There is no current accepted definition for Internet addiction (although many have been proposed (Beard 2005; Demetrovics et al. 2008; Fu et al. 2010; Ko et al. 2005b, 2009c; Shaw and Black 2008; Tao et al. 2010) making comparison between studies difficult. Different studies focus on different activities, with most focusing exclusively on Internet use, not including off-line computer and gaming station use, which is common in children who tend to do a wide variety of these activities. There is little work on excessive texting, which is now extremely common. With the exception of one prospective study (Ko et al. 2009b) and the study by Lam and Peng (2010) studies are limited to correlations, which do not address causality.
In addition, terminology varies between studies. Multiple measures have been used to assess Internet and gaming addiction (Beard 2005; Davis et al. 2002; Demetrovics et al. 2008; Johansson and Gotestam 2004; Khazaal et al. 2008; Ko et al. 2005a; Meerkerk et al. 2009; Nichols and Nicki 2004; Tejeiro Salguero and Bersabe Moran 2002). Many of these scales focus exclusively on Internet use. One scale looks exclusively at video gaming (either on or off-line) (Tejeiro Salguero and Bersabe Moran 2002). Much of the research on Internet addiction has taken place in Asia, and some of the most widely used measures, e.g., the Chen Internet Addiction Scale (Ko et al. 2009c, 2005a), are not available in English translation. One of the most widely used English language measures, the Internet Addiction Test (IAT) (Young 1998a, b) has only been validated in adults (Chang and Law 2008; Widyanto and McMurran 2004) and includes questions that are inappropriate for children. One validation study included some youth, but mean age of the sample was just over 25 (Widyanto and McMurran 2004). Furthermore, in developing an Internet and games abuse scale for youth, one would have to be wary of child self-report that might underestimate time spent, such that a parent version would also be needed. Since such a scale has an obvious halo effect, it would be helpful to embed the questions in a more neutral information gathering context.
Finally, there is little research looking at positive effects of Internet use. For example, a child with selective mutism may be able to “chat.” A child with social phobia may begin the process of meeting people. Even in the area of ADHD, children who are rejected and cannot handle the complexity of social cues may do very well in conversations that rely on a delay and online conversation. Lastly, the obvious potential of these media for teaching has just begun to be explored.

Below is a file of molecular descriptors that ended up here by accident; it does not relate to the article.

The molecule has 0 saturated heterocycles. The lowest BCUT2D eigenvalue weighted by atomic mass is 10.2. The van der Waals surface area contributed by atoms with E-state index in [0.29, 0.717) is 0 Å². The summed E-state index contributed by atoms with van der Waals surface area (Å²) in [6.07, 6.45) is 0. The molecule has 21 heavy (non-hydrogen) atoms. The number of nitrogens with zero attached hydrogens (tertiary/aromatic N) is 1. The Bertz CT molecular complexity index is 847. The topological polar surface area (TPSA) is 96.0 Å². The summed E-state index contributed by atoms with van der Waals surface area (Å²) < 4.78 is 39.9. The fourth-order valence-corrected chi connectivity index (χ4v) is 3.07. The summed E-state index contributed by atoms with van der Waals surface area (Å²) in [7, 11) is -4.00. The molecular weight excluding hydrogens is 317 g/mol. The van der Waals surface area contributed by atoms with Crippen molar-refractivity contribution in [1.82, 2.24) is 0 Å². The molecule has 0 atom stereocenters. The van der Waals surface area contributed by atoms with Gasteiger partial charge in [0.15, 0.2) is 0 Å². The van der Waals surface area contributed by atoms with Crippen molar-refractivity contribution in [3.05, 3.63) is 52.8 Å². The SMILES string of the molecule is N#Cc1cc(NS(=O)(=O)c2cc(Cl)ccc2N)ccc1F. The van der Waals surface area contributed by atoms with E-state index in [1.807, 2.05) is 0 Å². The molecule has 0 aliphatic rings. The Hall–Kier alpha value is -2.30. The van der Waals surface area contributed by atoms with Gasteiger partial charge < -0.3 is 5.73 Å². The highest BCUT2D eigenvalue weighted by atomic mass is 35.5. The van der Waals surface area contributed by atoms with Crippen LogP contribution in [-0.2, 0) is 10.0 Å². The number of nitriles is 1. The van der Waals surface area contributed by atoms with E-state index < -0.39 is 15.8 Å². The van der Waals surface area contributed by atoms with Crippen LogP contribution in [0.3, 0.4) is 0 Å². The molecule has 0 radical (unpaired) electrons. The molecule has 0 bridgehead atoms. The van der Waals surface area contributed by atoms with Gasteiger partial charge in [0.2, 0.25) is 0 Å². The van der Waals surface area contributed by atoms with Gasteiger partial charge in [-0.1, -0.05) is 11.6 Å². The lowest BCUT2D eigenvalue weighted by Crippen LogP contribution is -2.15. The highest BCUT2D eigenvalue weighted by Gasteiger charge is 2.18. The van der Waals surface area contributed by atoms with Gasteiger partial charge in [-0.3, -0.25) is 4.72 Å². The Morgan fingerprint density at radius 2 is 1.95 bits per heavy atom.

This review of the literature suggests that there is a correlation between Internet and off-line video gaming use and psychiatric disorders, particularly ADHD. While the condition of “internet addiction” remains controversial (Shaffer et al. 2000), the consensus of the global literature to date, is that Internet addiction is a disorder in its own right, and that for those who are vulnerable it presents a serious risk with demonstrable impairment and increased psychiatric symptomatology. It remains unclear whether the Internet use itself is the causal factor for increasing psychiatric symptoms and impairment or a simply a reflection of underlying difficulties. We additionally do not yet know whether there is a potential for these media to improve the lives of children, for example by opening up new avenues of learning or increasing opportunities for socialization. However, the evidence presented in this review makes a strong case for a connection between ADHD and Internet, and off-line video gaming use, suggesting that the clinician assessing children with ADHD should routinely inquire about these activities. Stronger conclusions await better definitions of terms such as “internet addiction” and the development of standardized, validated assessment measures for youth. We are in immediate need of systematic research into the etiology of the relationship of computer use and abuse and ADHD, its risks, possible benefits, and treatments. Specifically, future research is required to determine whether there is increased engagement in social and developmentally enriching activities when screen time is decreased; a cohort study of ADHD children versus normal controls for total screen time and further exploration of measurement of the relationship between screen time and functional impairment. We need the answers to the questions every parent is asking.
Recreational electronic activities including Internet use and off-line gaming have become normative in youth, with a mean of roughly 3 h per day in the general population, and over 6 h per day in the psychiatric population.
Youth with mental illness are particularly vulnerable to Internet addiction and overuse, with ADHD being the most common risk factor.
The impact of this screen culture on child development and on the trajectory of mental illness in youth needs investigation, particularly given the resulting loss of time spent in other developmentally necessary activities.
The impact of screen abuse on ADHD core symptoms and oppositional defiant disorder is unknown.
Despite parents raising this issue and seeking guidance from mental health practitioners, there are no randomized controlled trials on treatment for Internet addiction.